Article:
Besides, if you boil your cup and forget about it, you could melt it. If the cup’s shape is tweaked even a little bit, it won’t work as well. And it’s time-consuming… who’s got time for that?

There’s a much easier solution!

Did you know you can clean your menstrual cup with hydrogen peroxide?

Just fill a small jar or cup (glass, not plastic) with half water and half hydrogen peroxide.

(You can get hydrogen peroxide here– one bottle will last you more than a year!)

Then dunk your cup in there (making sure water covers it) and leave it overnight! 12ish hours later, just rinse your cup and let it air dry. Some menstrual cups come with cotton bags that let air in, and it can dry in that if you’d like.

Hydrogen peroxide cleanses and whitens the cup, and won’t break it down. I’ve been using my menstrual cup for three years and it still looks brand new each time I clean it at the end of my cycle! Easy enough, eh?

Image of menstrual cup in jar of water and hydrogen peroxide for cleaning

Put your cup in a bath of half water and half hydrogen peroxide for an easy cleaning!

I hope this helps you get started! Menstrual cups are great and I want everyone to know about them and the perks that come with using them.

Enjoy the journey, and enjoy getting in touch with your period.

My hope is that as more women learn about their bodies, they’ll learn to rest, reduce toxins, and give themselves the self-care they need while menstruating.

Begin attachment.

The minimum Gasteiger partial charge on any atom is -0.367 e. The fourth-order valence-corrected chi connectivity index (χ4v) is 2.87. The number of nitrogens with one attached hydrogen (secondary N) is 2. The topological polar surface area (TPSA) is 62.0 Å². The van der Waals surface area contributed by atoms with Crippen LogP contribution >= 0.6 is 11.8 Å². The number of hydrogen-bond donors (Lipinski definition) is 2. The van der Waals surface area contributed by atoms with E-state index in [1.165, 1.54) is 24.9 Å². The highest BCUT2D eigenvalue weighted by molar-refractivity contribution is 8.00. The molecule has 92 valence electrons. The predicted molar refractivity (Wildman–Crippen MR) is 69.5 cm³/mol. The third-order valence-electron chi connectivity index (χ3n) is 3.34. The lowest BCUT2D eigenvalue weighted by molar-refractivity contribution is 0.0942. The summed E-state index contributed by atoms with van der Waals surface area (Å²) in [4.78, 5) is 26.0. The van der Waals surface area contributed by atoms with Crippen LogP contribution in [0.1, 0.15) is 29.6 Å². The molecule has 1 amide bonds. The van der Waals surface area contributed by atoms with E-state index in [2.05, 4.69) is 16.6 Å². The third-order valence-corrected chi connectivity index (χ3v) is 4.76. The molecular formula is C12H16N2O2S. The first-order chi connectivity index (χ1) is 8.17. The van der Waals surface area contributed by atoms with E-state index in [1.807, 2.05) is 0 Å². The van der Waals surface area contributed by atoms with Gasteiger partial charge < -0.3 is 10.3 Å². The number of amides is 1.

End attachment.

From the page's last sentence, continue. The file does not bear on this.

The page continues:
We’re created in an amazing way, with bodies capable of incredible things!

I think that’s worth celebrating.

Let’s give our bodies the rest and respect they deserve during this time of the month.

One way I do that is by supporting my body with herbal supplements to nourish it and soothe any monthly maladies!

My favorite lady-time remedy is Ease the Ache– you can find it here.

Ease the ache tincture- a natural remedy for period pains and cramps

Instead of just covering symptoms like so many meds do, Ease the Ache actually helps you feel better by solving the underlying problems- with no side effects!

The powerful herbs in this extract help with bloating, cramps, heavy bleeding, hormone balancing, and more… And they naturally lift your mood!

Aside from my Diva Cup, (and maybe some quality dark chocolate), Ease the Ache is the only other thing I can’t live without during shark week. Try it for yourself here!


And if you have any questions about things I didn’t go over here, check out Part 2:

>>Menstrual cup FAQ and troubleshooting<<


Menstrual cup with tampons and pads in the background with text overlay- what is a menstrual cup and how to use one